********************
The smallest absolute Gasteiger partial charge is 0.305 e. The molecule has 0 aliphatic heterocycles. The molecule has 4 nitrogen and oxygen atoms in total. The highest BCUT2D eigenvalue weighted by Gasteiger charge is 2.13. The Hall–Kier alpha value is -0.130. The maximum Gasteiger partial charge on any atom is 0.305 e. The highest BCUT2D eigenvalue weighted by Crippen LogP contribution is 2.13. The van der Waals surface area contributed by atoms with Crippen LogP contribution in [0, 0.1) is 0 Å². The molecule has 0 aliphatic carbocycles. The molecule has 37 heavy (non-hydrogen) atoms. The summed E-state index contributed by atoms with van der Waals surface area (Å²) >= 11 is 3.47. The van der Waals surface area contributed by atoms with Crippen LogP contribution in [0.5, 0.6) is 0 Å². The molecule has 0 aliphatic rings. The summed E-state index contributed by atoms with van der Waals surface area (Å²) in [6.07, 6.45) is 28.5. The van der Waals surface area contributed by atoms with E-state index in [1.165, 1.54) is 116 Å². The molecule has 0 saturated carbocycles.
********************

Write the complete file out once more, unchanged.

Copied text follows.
The smallest absolute Gasteiger partial charge is 0.305 e. The molecule has 0 aliphatic heterocycles. The molecule has 4 nitrogen and oxygen atoms in total. The highest BCUT2D eigenvalue weighted by Gasteiger charge is 2.13. The Hall–Kier alpha value is -0.130. The maximum Gasteiger partial charge on any atom is 0.305 e. The highest BCUT2D eigenvalue weighted by Crippen LogP contribution is 2.13. The van der Waals surface area contributed by atoms with Crippen LogP contribution in [0, 0.1) is 0 Å². The molecule has 0 aliphatic carbocycles. The molecule has 37 heavy (non-hydrogen) atoms. The summed E-state index contributed by atoms with van der Waals surface area (Å²) >= 11 is 3.47. The van der Waals surface area contributed by atoms with Crippen LogP contribution in [0.5, 0.6) is 0 Å². The molecule has 0 aliphatic rings. The summed E-state index contributed by atoms with van der Waals surface area (Å²) in [6.07, 6.45) is 28.5. The van der Waals surface area contributed by atoms with E-state index in [1.165, 1.54) is 116 Å². The molecule has 0 saturated carbocycles.